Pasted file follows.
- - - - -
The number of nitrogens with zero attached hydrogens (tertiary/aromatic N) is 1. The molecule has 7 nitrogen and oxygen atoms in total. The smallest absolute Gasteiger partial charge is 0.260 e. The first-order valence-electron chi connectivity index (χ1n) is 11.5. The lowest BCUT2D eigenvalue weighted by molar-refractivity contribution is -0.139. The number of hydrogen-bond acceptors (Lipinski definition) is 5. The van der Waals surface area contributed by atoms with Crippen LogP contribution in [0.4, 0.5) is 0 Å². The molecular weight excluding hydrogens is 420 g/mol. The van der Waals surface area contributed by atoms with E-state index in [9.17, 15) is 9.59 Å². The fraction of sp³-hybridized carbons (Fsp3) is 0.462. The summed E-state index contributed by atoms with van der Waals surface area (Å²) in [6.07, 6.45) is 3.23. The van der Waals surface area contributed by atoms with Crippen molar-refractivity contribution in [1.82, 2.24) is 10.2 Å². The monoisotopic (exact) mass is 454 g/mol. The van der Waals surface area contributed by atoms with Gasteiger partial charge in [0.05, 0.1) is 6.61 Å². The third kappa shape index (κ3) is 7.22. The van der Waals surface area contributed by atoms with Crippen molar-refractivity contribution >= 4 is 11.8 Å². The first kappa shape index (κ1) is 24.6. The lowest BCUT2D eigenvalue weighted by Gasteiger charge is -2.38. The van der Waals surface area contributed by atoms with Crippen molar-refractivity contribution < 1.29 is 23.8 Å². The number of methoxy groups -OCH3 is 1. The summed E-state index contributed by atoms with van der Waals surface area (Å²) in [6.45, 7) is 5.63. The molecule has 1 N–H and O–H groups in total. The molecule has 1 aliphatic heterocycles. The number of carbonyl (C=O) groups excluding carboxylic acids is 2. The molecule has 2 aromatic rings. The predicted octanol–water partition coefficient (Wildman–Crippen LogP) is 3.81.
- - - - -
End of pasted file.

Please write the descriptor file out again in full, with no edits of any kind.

The number of nitrogens with zero attached hydrogens (tertiary/aromatic N) is 1. The molecule has 7 nitrogen and oxygen atoms in total. The smallest absolute Gasteiger partial charge is 0.260 e. The first-order valence-electron chi connectivity index (χ1n) is 11.5. The lowest BCUT2D eigenvalue weighted by molar-refractivity contribution is -0.139. The number of hydrogen-bond acceptors (Lipinski definition) is 5. The van der Waals surface area contributed by atoms with Crippen LogP contribution in [0.4, 0.5) is 0 Å². The molecular weight excluding hydrogens is 420 g/mol. The van der Waals surface area contributed by atoms with E-state index in [9.17, 15) is 9.59 Å². The fraction of sp³-hybridized carbons (Fsp3) is 0.462. The summed E-state index contributed by atoms with van der Waals surface area (Å²) in [6.07, 6.45) is 3.23. The van der Waals surface area contributed by atoms with Crippen molar-refractivity contribution in [1.82, 2.24) is 10.2 Å². The monoisotopic (exact) mass is 454 g/mol. The van der Waals surface area contributed by atoms with Gasteiger partial charge in [0.05, 0.1) is 6.61 Å². The third kappa shape index (κ3) is 7.22. The van der Waals surface area contributed by atoms with Crippen molar-refractivity contribution >= 4 is 11.8 Å². The first kappa shape index (κ1) is 24.6. The lowest BCUT2D eigenvalue weighted by Gasteiger charge is -2.38. The van der Waals surface area contributed by atoms with Crippen molar-refractivity contribution < 1.29 is 23.8 Å². The number of methoxy groups -OCH3 is 1. The summed E-state index contributed by atoms with van der Waals surface area (Å²) in [6.45, 7) is 5.63. The molecule has 1 N–H and O–H groups in total. The molecule has 1 aliphatic heterocycles. The number of carbonyl (C=O) groups excluding carboxylic acids is 2. The molecule has 2 aromatic rings. The predicted octanol–water partition coefficient (Wildman–Crippen LogP) is 3.81.